If anyone knows of an ifa who would be interested in my sipp idea please fwd me their details.

cheers
pickle
 
Posts: 8
Joined: Sat Nov 01, 2014 8:26 am
Location: Gloucestershire

Re: Newbie Alert

Postby Dexter's Shed » Mon Dec 15, 2014 3:11 am

pickle wrote:

I have previously looked at a carved up wood and thought i wanted a whole one - pro's and cons????



I suppose it depends on what you hope to do in a wood?

our 7.2 acre plot is a segment of an 80 acre wood, way too big for me to want it all, I like the fact that we have neighbours, more eyes on the area, always time for a cuppa and a chat, someone always has a tool that you don't, but can borrow, and everyone helps each other if need be, thankfully my 4x4 has never been stuck in any of the rides, but it's nice to know that should it happen, I have around 5 people I could ring to come down and tow me out, I doubt if the AA or RAC have 4x4 tow trucks that would get to us down our private track
Dexter's Shed
 
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Re: Newbie Alert

Postby pickle » Sun Feb 01, 2015 4:51 pm

So, i have now found an ifa who "may" be able to sort the sipp pension transfer. Guestimate costs of buying a £50k wood is £5k. So far so good. Then he says i need to have an income to pay the ongoing annual management fees of £2k. This cannot be me just paying into the pension but could be an individual (me) paying rent for the wood.
The dilemma is do i pay £2k a year to stand still, or should i think that this is a good investment - for my pension, as in will i year on year add £2k of value to the wood, never mind the standard annual increase in value of land.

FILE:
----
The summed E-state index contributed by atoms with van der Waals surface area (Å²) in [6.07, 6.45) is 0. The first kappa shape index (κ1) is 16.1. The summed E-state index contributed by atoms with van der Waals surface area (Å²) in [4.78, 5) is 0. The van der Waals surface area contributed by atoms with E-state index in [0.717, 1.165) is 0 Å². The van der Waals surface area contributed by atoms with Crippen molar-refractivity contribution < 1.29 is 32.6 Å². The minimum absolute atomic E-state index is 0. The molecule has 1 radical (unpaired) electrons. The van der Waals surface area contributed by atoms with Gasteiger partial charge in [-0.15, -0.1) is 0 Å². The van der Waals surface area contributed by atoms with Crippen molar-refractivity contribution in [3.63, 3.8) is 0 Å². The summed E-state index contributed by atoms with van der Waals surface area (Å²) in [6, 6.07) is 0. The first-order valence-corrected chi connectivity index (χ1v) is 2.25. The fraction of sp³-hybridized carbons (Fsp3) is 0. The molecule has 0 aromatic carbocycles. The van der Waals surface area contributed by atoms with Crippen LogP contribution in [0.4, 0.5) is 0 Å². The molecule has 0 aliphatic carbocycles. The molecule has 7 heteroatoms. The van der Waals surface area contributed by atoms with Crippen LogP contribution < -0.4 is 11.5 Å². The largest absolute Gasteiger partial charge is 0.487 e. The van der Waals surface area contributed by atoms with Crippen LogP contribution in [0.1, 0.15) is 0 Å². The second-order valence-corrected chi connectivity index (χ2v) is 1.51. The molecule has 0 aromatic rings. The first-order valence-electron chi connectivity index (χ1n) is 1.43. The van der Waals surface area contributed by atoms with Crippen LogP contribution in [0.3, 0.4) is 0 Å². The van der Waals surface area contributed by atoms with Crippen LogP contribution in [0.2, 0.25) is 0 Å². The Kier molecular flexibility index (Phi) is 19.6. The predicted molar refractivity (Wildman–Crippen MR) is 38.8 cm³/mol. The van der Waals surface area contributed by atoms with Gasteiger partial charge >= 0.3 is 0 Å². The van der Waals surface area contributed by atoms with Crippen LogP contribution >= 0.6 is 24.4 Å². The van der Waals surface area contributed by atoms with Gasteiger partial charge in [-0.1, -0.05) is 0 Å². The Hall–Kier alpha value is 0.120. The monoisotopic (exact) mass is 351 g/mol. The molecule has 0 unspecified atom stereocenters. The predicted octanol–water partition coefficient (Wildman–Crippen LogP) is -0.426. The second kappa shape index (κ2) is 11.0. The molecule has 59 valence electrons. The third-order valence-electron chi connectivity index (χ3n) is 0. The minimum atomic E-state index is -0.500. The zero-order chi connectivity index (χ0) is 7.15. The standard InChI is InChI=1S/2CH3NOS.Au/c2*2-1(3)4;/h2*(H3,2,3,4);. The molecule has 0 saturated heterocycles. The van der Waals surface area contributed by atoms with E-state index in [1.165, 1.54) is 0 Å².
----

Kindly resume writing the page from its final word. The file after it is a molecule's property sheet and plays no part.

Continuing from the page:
i never thought of making a profit from the wood, but conversely i wasn't planning on spending money on renting the wood - at least not without charging the pension an annual fee for woodland management ( to the same value).
paying rent isn't a cost effective way of paying into a pension either!

i don't want to appear that this is solely a financial plan (so no trolling please), but i just don't have the cash to pay out for rent without a instant return...

how else could i "earn" money to pay the rent - positive constructive ideas are welcomed.

cheers
pickle
 
Posts: 8
Joined: Sat Nov 01, 2014 8:26 am
Location: Gloucestershire

Re: Newbie Alert

Postby Dexter's Shed » Sun Feb 01, 2015 6:23 pm

I started keeping bees at my woods last year, you can get around 60lb of honey minimum per hive per year, which sells at £6 per lb, that could give you a decent return, as each year bees swarm, if you control this by splitting, each year your doubling the amount of hives
Dexter's Shed
 
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Re: Newbie Alert

Postby Wendelspanswick » Sun Feb 01, 2015 6:36 pm

I think your guestimate of £5000 is high for the cost of buying a £50000 wood, I would say £1500 tops.
Earning a revenue of £2000 from a wood is going to be difficult unless you either put in a lot of time or rent your wood out.
Logs is the obvious choice but does involve hard graft.
A campsite for say 6 weeks in the summer would generate the money but you would need to organise water and sanitation.
Woodland burials might be something to look at.
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Re: Newbie Alert

Postby pickle » Sun Feb 01, 2015 7:29 pm

Thanks for the responses and ideas so far.
the £5k is not only for purchasing the woodland but also the costs relating to the pension, the extra hoops the pension provider/administrator wants etc
i like the idea with bees - what about neighboring woodland owners if i bought a split wood?
selling enough firewood doesn't seem feasible - especially with how much you can the fell without a license.
woodland burials seem a bit too creepy - not so if its family, but strangers....? Don't think the family would be happy to camp knowing who was there.....

holding camping weekends etc seem do-able - how would it work with the 28 day rules?
keep 'em coming - i might still be able to make this work.
pickle
 
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Joined: Sat Nov 01, 2014 8:26 am
Location: Gloucestershire